2019 Day 101 – Amboise

One of the lovely things about the Loire Valley is how close everything is – Amboise, our destination today, is just a short hop from Tours. Home of the Chateau Royal, Amboise is recognised as the birthplace of architectural Renaissance expression in France.

Amboise’s original Neolithic settlers were Celtic, known as the Turones. And whilst the Chateau Royal doesn’t date quite back that far, it’s surprising to learn that its foundations were laid in the 4th century. Main construction was undertaken in the late 15th century, 75% of which remains on site today.

We arrive just on lunch time and settle under the shade of the Chateau’s 40 metre Tour des Minimes,

for a traditional lunch of buckwheat galette. Himself has an Italiene with prosciutto, parmesan and salad,

while mine doesn’t look as exciting, but with a three cheese mix and green side salad, it’s every bit as tasty.

Just as well it’s a relatively light lunch, the climb up to the ticket office is a steep one – I suspect done on horseback by knights of the day. This is the “nearly there, oh no, not even half way” shot. 😂

At the top, our climb is rewarded with 360 degree panoramic views, across the Loire, the Chateau’s gardens and the village: the view’s the thing, if you’re the King!

Our first stop is the Gothic St Hubert Chapel, dedicated to the patron saint of hunters. It’s also the resting place of Leonardo da Vinci, who died in Amboise on 2 May 1519. It’s surprising that he’s not buried in Italy – the Italians surely would be gnashing their teeth! Da Vinci spent the last three years of his life in Amboise, devoting this time to drawing and teaching. King Francois paid him an annual salary and gave him Manoir du Cloux, which was linked to the Chateau by a 700 metre tunnel, designed so the King could visit Leonardo daily.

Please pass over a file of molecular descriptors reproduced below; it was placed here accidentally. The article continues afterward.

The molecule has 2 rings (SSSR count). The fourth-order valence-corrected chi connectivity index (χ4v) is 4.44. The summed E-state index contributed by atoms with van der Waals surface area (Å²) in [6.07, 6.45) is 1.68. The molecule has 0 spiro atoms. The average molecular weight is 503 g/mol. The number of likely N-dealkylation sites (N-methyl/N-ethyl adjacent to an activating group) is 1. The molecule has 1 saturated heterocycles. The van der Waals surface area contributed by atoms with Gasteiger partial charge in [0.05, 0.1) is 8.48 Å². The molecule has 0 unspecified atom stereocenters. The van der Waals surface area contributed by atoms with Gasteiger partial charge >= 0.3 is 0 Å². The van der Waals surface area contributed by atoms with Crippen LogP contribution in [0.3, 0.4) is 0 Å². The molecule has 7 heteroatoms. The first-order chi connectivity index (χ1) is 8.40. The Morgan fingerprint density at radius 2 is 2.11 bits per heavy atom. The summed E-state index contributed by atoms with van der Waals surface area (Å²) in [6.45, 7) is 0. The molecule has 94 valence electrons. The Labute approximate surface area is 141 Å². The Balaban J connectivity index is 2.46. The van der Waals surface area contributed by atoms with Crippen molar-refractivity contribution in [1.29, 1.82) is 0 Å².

Next stop is the Chateau, where we tour the formal rooms with the aid of a tablet led commentary. Entering through a series of defensive rooms, the Drummer’s Room is the first of the formal rooms. Once the King’s dressing room, it went on to host dances and festivities, hence its current name.

There’s the dramatic Council Chamber,

the Cupbearer’s Room, where feasts took place: note the little rat in the column decoration. Animals are a common theme throughout the Chateau.

We see Henry II’s chambers featuring a depiction of King Francois comforting Leonardo on his deathbed (allegedly… some dramtic licence was apparently applied there).

This is the Orleans-Penthievre Study – note the squirrel chair!!

The Orleans Chamber:

The Music Room:

Tour completed, we’re free to enjoy the garden and views on high a little longer. We see the gardeners at work, their balled topiary work is exemplary, done by hand with just a large pair of shears. The freshly clipped balls can be seen in the last two photos.

The views of the Chateau Royal are rather fabulous from this side:

The exit is through the steep cavalier helix ramp, once used to bring horses and coaches to the top.

We take the opportunity to further our quest towards Honfleur with what’s left of the afternoon, travelling along the Loire. It’s brilliant blue, reflecting the colour of the sky.

Next time we’re in Amboise, perhaps on an extended Loire visit (seeding future plans) we’ll visit Shakespeare’s home for the latter part of his life: the Manoir du Cloux, now called Clos Luce.

Day’s end sees us by a peaceful lake near Cande-sur-Beuvron. Excellent eclair from the local patisserie are just the cherry on top.